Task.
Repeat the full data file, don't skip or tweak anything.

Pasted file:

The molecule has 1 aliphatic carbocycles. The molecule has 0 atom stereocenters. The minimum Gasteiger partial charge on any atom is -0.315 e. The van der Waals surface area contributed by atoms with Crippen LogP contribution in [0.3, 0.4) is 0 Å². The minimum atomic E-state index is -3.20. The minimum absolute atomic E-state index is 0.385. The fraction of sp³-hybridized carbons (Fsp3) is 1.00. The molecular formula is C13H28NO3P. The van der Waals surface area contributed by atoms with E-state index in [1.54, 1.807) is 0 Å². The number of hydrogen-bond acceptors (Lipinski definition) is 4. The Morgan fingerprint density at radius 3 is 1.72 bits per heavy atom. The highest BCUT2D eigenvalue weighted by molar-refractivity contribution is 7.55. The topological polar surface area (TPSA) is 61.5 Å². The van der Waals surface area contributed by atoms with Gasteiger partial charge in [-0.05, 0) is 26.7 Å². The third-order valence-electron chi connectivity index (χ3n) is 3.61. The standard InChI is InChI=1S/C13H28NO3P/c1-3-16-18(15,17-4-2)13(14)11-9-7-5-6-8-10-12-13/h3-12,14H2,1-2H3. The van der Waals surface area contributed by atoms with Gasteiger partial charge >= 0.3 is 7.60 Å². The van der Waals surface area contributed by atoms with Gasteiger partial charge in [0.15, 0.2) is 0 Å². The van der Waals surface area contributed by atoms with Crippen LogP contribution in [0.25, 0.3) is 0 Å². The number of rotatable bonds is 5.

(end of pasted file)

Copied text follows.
The molecule has 1 aliphatic carbocycles. The molecule has 0 atom stereocenters. The minimum Gasteiger partial charge on any atom is -0.315 e. The van der Waals surface area contributed by atoms with Crippen LogP contribution in [0.3, 0.4) is 0 Å². The minimum atomic E-state index is -3.20. The minimum absolute atomic E-state index is 0.385. The fraction of sp³-hybridized carbons (Fsp3) is 1.00. The molecular formula is C13H28NO3P. The van der Waals surface area contributed by atoms with E-state index in [1.54, 1.807) is 0 Å². The number of hydrogen-bond acceptors (Lipinski definition) is 4. The Morgan fingerprint density at radius 3 is 1.72 bits per heavy atom. The highest BCUT2D eigenvalue weighted by molar-refractivity contribution is 7.55. The topological polar surface area (TPSA) is 61.5 Å². The van der Waals surface area contributed by atoms with Gasteiger partial charge in [-0.05, 0) is 26.7 Å². The third-order valence-electron chi connectivity index (χ3n) is 3.61. The standard InChI is InChI=1S/C13H28NO3P/c1-3-16-18(15,17-4-2)13(14)11-9-7-5-6-8-10-12-13/h3-12,14H2,1-2H3. The van der Waals surface area contributed by atoms with Gasteiger partial charge >= 0.3 is 7.60 Å². The van der Waals surface area contributed by atoms with Gasteiger partial charge in [0.15, 0.2) is 0 Å². The van der Waals surface area contributed by atoms with Crippen LogP contribution in [0.25, 0.3) is 0 Å². The number of rotatable bonds is 5.